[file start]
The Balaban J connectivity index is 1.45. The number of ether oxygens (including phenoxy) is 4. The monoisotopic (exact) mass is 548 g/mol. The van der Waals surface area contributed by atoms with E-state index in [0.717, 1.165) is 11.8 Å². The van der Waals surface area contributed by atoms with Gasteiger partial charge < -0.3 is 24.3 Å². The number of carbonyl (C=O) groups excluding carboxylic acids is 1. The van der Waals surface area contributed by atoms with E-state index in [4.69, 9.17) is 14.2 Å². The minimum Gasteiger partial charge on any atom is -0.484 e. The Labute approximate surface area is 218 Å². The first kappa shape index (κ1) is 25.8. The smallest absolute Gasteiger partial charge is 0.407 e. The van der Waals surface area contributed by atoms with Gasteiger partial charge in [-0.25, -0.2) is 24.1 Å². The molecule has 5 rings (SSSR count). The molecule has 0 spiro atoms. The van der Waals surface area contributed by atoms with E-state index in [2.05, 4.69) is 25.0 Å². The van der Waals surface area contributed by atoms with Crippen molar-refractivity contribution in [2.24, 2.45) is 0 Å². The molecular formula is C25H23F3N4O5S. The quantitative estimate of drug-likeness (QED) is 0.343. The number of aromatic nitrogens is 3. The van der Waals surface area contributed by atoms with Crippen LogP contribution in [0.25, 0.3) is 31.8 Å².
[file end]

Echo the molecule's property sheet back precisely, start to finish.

The Balaban J connectivity index is 1.45. The number of ether oxygens (including phenoxy) is 4. The monoisotopic (exact) mass is 548 g/mol. The van der Waals surface area contributed by atoms with E-state index in [0.717, 1.165) is 11.8 Å². The van der Waals surface area contributed by atoms with Gasteiger partial charge < -0.3 is 24.3 Å². The number of carbonyl (C=O) groups excluding carboxylic acids is 1. The van der Waals surface area contributed by atoms with E-state index in [4.69, 9.17) is 14.2 Å². The minimum Gasteiger partial charge on any atom is -0.484 e. The Labute approximate surface area is 218 Å². The first kappa shape index (κ1) is 25.8. The smallest absolute Gasteiger partial charge is 0.407 e. The van der Waals surface area contributed by atoms with Gasteiger partial charge in [-0.25, -0.2) is 24.1 Å². The molecule has 5 rings (SSSR count). The molecule has 0 spiro atoms. The van der Waals surface area contributed by atoms with E-state index in [2.05, 4.69) is 25.0 Å². The van der Waals surface area contributed by atoms with Crippen molar-refractivity contribution in [2.24, 2.45) is 0 Å². The molecular formula is C25H23F3N4O5S. The quantitative estimate of drug-likeness (QED) is 0.343. The number of aromatic nitrogens is 3. The van der Waals surface area contributed by atoms with Crippen LogP contribution in [0.25, 0.3) is 31.8 Å².